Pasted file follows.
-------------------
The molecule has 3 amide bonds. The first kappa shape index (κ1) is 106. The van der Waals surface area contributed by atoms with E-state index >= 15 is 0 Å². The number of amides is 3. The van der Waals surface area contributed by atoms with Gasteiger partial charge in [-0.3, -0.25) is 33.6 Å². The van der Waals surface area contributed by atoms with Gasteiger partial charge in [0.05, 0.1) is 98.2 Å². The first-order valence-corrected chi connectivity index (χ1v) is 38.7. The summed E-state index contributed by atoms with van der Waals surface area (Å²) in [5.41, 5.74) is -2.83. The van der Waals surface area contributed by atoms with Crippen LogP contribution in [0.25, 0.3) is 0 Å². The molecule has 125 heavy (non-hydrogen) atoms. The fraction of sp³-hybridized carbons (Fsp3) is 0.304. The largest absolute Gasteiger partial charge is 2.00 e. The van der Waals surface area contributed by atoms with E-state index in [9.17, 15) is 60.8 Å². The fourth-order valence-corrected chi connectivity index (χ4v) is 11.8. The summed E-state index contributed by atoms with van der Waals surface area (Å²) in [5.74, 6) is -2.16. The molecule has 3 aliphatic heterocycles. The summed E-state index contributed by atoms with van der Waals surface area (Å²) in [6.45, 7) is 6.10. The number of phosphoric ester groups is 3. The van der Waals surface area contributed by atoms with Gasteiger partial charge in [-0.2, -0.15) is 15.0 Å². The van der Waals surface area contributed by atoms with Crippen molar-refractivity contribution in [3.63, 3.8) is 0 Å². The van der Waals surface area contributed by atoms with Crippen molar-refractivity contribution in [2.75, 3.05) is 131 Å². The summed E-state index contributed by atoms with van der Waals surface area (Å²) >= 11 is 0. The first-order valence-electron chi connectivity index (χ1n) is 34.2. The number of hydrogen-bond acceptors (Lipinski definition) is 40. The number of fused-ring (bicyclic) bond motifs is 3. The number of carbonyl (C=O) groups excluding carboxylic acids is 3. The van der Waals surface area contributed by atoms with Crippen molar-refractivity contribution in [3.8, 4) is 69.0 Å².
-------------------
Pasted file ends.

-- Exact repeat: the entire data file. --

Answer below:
The molecule has 3 amide bonds. The first kappa shape index (κ1) is 106. The van der Waals surface area contributed by atoms with E-state index >= 15 is 0 Å². The number of amides is 3. The van der Waals surface area contributed by atoms with Gasteiger partial charge in [-0.3, -0.25) is 33.6 Å². The van der Waals surface area contributed by atoms with Gasteiger partial charge in [0.05, 0.1) is 98.2 Å². The first-order valence-corrected chi connectivity index (χ1v) is 38.7. The summed E-state index contributed by atoms with van der Waals surface area (Å²) in [5.41, 5.74) is -2.83. The van der Waals surface area contributed by atoms with Crippen LogP contribution in [0.25, 0.3) is 0 Å². The molecule has 125 heavy (non-hydrogen) atoms. The fraction of sp³-hybridized carbons (Fsp3) is 0.304. The largest absolute Gasteiger partial charge is 2.00 e. The van der Waals surface area contributed by atoms with E-state index in [9.17, 15) is 60.8 Å². The fourth-order valence-corrected chi connectivity index (χ4v) is 11.8. The summed E-state index contributed by atoms with van der Waals surface area (Å²) in [5.74, 6) is -2.16. The molecule has 3 aliphatic heterocycles. The summed E-state index contributed by atoms with van der Waals surface area (Å²) in [6.45, 7) is 6.10. The number of phosphoric ester groups is 3. The van der Waals surface area contributed by atoms with Gasteiger partial charge in [-0.2, -0.15) is 15.0 Å². The van der Waals surface area contributed by atoms with Crippen molar-refractivity contribution in [3.63, 3.8) is 0 Å². The van der Waals surface area contributed by atoms with Crippen molar-refractivity contribution in [2.75, 3.05) is 131 Å². The summed E-state index contributed by atoms with van der Waals surface area (Å²) >= 11 is 0. The first-order valence-electron chi connectivity index (χ1n) is 34.2. The number of hydrogen-bond acceptors (Lipinski definition) is 40. The number of fused-ring (bicyclic) bond motifs is 3. The number of carbonyl (C=O) groups excluding carboxylic acids is 3. The van der Waals surface area contributed by atoms with Crippen molar-refractivity contribution in [3.8, 4) is 69.0 Å².